Pkg environment is sticky (Julia v0.7-beta)


#1

I find this a bit annoying

shell> mkdir Test & cd Test

(v0.7) pkg> init # or generate
Initialized project at /home/.../Test/Project.toml

(Test) pkg>

Now if I move on the directory tree, the environment for Pkg is still Test

julia> cd()

(Test) pkg>

Is this intended or is it a bug?

Version info:

Julia Version 0.7.0-beta.7
Commit 0978251 (2018-06-25 01:11 UTC)
Platform Info:
  OS: Linux (x86_64-redhat-linux)
  CPU: Intel(R) Core(TM) i7-7500U CPU @ 2.70GHz
  WORD_SIZE: 64
  LIBM: libopenlibm
  LLVM: libLLVM-6.0.0 (ORCJIT, skylake)

In case it is a bug, I’ll just copy paste this into GitHub. Thanks


#2

On newest master init will activate the new environment but cd ing into a new environment will not activate it. It requires an explicit pkg> activate command. The reason for this is that it was deemed dangerous to change what code was being loaded based on the mere existence of a file.

It will be possbile to opt into the old cd -> activate behavior.


#3

May I ask, why it is dangerous? Was the file meant Project.toml? Is it similar to the Python case of __init__.py?


#4

How could I activate the v0.7 “global” environment without going exactly to where v0.7 project file is?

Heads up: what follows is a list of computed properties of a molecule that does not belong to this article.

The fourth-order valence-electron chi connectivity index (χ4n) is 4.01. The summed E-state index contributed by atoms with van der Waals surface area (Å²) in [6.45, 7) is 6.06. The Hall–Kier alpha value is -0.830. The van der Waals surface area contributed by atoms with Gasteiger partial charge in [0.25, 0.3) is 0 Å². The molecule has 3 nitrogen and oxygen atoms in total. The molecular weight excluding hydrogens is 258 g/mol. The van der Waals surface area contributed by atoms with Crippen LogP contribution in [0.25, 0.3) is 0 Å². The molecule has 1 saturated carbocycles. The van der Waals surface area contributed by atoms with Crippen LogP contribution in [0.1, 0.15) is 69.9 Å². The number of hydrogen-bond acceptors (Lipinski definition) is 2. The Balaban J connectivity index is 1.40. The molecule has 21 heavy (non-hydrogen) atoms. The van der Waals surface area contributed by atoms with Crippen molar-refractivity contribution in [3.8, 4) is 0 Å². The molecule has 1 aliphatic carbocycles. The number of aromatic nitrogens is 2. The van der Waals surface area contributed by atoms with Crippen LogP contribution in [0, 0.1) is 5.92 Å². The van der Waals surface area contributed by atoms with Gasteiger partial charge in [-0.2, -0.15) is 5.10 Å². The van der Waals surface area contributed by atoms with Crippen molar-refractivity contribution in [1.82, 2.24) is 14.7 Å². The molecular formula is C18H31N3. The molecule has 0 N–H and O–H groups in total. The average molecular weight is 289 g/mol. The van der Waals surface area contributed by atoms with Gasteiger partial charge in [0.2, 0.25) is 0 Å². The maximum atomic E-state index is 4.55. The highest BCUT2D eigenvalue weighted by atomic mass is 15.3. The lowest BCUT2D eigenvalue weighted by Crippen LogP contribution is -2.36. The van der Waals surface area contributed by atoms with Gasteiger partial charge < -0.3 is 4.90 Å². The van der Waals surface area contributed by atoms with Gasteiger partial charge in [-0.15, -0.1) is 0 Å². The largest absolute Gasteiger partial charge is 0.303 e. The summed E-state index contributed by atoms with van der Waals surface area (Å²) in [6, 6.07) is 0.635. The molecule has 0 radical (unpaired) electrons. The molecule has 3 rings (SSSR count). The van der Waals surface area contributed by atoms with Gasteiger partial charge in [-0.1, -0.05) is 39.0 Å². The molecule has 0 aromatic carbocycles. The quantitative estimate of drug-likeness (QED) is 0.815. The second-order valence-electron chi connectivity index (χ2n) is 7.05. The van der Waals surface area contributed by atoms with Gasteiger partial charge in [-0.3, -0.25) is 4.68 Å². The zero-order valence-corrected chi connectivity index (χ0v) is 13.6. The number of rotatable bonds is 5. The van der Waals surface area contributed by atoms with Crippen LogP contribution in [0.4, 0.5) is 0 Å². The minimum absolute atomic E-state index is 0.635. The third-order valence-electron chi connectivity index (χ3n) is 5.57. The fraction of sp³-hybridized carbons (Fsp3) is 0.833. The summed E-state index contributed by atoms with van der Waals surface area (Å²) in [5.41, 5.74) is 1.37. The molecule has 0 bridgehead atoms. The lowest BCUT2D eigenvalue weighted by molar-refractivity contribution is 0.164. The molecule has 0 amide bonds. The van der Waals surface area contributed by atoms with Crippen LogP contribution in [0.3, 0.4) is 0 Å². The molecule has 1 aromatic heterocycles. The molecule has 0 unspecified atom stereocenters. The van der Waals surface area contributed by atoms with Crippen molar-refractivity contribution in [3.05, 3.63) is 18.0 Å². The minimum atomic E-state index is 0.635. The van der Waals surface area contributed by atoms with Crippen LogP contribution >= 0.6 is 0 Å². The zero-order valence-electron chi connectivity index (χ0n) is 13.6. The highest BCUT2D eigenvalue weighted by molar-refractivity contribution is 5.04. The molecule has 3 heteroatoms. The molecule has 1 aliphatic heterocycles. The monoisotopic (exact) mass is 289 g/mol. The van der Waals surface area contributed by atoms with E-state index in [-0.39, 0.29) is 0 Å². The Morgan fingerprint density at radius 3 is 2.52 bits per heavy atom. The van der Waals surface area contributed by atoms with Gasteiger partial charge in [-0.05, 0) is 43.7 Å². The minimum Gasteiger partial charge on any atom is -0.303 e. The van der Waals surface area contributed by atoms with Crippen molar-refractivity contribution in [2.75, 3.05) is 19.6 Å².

Thanks


#5

That one is active by default. If you pkg> activate you can pkg> deactivate to go back to the 0.7 one.

See discussion in e.g. https://github.com/JuliaLang/julia/pull/27633


#6

Not sure if this is 100% relevant to the discussion – I was about to post a new topic, but was directed here. I’m probably just confused, but when I start Pkg interactively (having deleted ~/.julia), I get, say, (foo) pkg> if I have . in my load path (I’ve seen some discussion about that), but if I don’t, I seem to just get pkg> – I don’t see (v0.7) pkg>. And activate doesn’t seem to change anything. (And deactivate doesn’t see to exist…?)


#7

See also https://github.com/JuliaLang/Pkg.jl/issues/464

I wonder if it would be useful to have the stdlibs added as topics under development on discourse.


#8

Thanks. Doesn’t seem to solve my issue, though.


#9

What I’d your LOAD_PATH and what does Base. active_project() say?


#10

Aah, that’s the issue. The LOAD_PATH contains some directories I added myself (by setting JULIA_LOAD_PATH), and Base.active_project() was empty. If I don’t set JULIA_LOAD_PATH in my shell, all is well, it seems, with LOAD_PATH containing @, @v#.# and @stdlib.

I guess there’s some magic here I haven’t picked up yet. The docs still say that LOAD_PATH can be “extended” by defining JULIA_LOAD_PATH, but it seems it’s simply overwritten. I guess this is part of the simplification.

Now, I had no idea that such things as described there were possible (i.e., inserting $JULIA_LOAD_PATH in the shell actually inserting it in Julia, even if $JULIA_LOAD_PATH is empty), so I hadn’t bothered including it. Adding it fixed everything – I should have read #27633 more carefully! (Or … is it just that the path ends with :? That seems to work, too, and is less of a magical explanation.)

Anyway, thanks! :smiley:


#11

Sorry, I need to write docs. This design was finalized and implemented last week and I haven’t gotten a chance to document it yet.


#12

Fully understandable!